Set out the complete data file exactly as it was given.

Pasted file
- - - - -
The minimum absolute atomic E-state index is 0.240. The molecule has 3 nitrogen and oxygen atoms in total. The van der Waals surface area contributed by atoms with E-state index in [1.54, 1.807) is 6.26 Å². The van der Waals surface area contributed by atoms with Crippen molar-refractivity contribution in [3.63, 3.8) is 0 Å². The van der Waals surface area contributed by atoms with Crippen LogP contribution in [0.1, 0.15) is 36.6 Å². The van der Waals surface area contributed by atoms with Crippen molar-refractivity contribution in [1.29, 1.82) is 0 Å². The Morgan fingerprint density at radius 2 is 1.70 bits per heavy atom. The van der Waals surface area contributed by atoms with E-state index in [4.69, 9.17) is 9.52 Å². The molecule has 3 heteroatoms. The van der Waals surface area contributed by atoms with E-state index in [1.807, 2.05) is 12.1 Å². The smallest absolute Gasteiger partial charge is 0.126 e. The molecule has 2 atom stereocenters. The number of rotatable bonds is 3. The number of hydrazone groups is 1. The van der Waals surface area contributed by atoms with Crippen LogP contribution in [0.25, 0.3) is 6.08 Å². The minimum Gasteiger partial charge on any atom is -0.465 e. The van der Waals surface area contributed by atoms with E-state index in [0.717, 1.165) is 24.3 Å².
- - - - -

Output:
The minimum absolute atomic E-state index is 0.240. The molecule has 3 nitrogen and oxygen atoms in total. The van der Waals surface area contributed by atoms with E-state index in [1.54, 1.807) is 6.26 Å². The van der Waals surface area contributed by atoms with Crippen molar-refractivity contribution in [3.63, 3.8) is 0 Å². The van der Waals surface area contributed by atoms with Crippen LogP contribution in [0.1, 0.15) is 36.6 Å². The van der Waals surface area contributed by atoms with Crippen molar-refractivity contribution in [1.29, 1.82) is 0 Å². The Morgan fingerprint density at radius 2 is 1.70 bits per heavy atom. The van der Waals surface area contributed by atoms with E-state index in [4.69, 9.17) is 9.52 Å². The molecule has 3 heteroatoms. The van der Waals surface area contributed by atoms with E-state index in [1.807, 2.05) is 12.1 Å². The smallest absolute Gasteiger partial charge is 0.126 e. The molecule has 2 atom stereocenters. The number of rotatable bonds is 3. The number of hydrazone groups is 1. The van der Waals surface area contributed by atoms with Crippen LogP contribution in [0.25, 0.3) is 6.08 Å². The minimum Gasteiger partial charge on any atom is -0.465 e. The van der Waals surface area contributed by atoms with E-state index in [0.717, 1.165) is 24.3 Å².